Global health insurance company Cigna, for example, leveraged the WhatsApp Business API with their Hong Kong customer base to improve resolution rate by 91 percent and speed up response time by a factor of three, according to Facebook.
4. Strengthen reporting and analytics
Keeping accurate data is a vital component of the claims process. Claimants need the ability to see instant status and updates, and providers need to understand how each customer's interaction record and claims history stacks up, as well as how the broader current of transactions is flowing.
With the right integration partner, insurance providers can extract useful metrics, quotes, claim details, and communication logs from WhatsApp and easily feed them into existing customer knowledge base. By using automation platforms such as Microsoft Power Automate, companies could even integrate the WhatsApp capabilities with any apps they use for marketing, sales and service.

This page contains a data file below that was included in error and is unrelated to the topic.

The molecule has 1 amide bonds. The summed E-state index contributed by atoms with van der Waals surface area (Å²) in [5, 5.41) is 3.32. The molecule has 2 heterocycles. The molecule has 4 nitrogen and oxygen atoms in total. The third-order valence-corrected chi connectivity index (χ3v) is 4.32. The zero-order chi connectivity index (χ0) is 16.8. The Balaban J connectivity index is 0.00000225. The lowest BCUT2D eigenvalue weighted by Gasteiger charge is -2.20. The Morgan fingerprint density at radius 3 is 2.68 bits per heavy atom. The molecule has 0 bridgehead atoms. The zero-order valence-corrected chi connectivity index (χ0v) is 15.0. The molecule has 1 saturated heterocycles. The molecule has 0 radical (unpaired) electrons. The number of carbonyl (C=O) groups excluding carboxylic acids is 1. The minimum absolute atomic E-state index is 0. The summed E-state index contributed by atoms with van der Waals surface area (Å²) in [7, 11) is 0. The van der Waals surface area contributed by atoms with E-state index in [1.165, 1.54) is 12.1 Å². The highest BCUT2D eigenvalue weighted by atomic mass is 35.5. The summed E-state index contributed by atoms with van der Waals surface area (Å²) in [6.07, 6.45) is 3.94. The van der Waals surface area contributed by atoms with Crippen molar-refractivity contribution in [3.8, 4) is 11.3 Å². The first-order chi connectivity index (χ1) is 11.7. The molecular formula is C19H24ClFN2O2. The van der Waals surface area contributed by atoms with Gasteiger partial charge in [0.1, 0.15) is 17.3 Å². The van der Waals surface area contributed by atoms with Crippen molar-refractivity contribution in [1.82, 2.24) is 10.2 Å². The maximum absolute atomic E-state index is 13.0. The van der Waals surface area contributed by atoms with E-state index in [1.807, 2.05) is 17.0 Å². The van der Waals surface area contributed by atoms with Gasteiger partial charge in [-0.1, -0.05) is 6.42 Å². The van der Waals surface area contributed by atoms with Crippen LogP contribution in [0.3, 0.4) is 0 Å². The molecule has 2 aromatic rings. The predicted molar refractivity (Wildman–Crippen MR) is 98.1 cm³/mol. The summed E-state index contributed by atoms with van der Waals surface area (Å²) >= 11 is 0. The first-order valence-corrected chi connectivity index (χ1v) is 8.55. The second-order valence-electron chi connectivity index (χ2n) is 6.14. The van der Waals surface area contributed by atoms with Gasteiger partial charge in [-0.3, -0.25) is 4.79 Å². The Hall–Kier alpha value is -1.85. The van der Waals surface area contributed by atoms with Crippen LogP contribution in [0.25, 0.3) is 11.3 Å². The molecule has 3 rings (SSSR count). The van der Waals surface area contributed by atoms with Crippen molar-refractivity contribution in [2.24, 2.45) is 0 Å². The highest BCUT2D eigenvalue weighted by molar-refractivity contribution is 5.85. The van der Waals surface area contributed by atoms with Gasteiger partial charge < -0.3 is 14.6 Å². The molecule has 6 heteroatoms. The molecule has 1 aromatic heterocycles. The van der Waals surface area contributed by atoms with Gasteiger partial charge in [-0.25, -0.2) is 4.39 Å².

5. Expand international coverage
Providing expedient claims service to customers abroad can prove to be a unique challenge, considering the inconsistency of telecommunications and cellular data coverage outside of the U.S. As the world's most popular messaging app, WhatsApp is an obvious choice for maintaining a connection to customers, regardless of where they travel.
Some providers are already doing just that—like Now Health International, a global health insurance provider that prides itself in being “clear, innovative, and accessible." Now Health is one of the first, but certainly not the last health providers to implement WhatsApp for Business and allow customers to reach them instantly from anywhere on the consumer messaging platform.
While many well-known consumer brands like Mariott, eBay, Sephora, and Taco Bell are already exploring the ways conversational commerce can add value to their customer relationships, the space is still gaining a toehold in the insurance sector.
If anything, that means leading edge providers have a chance to adopt and innovate early, differentiating their service in a crowded market of lookalikes as a brand that talks to its customers on their own terms.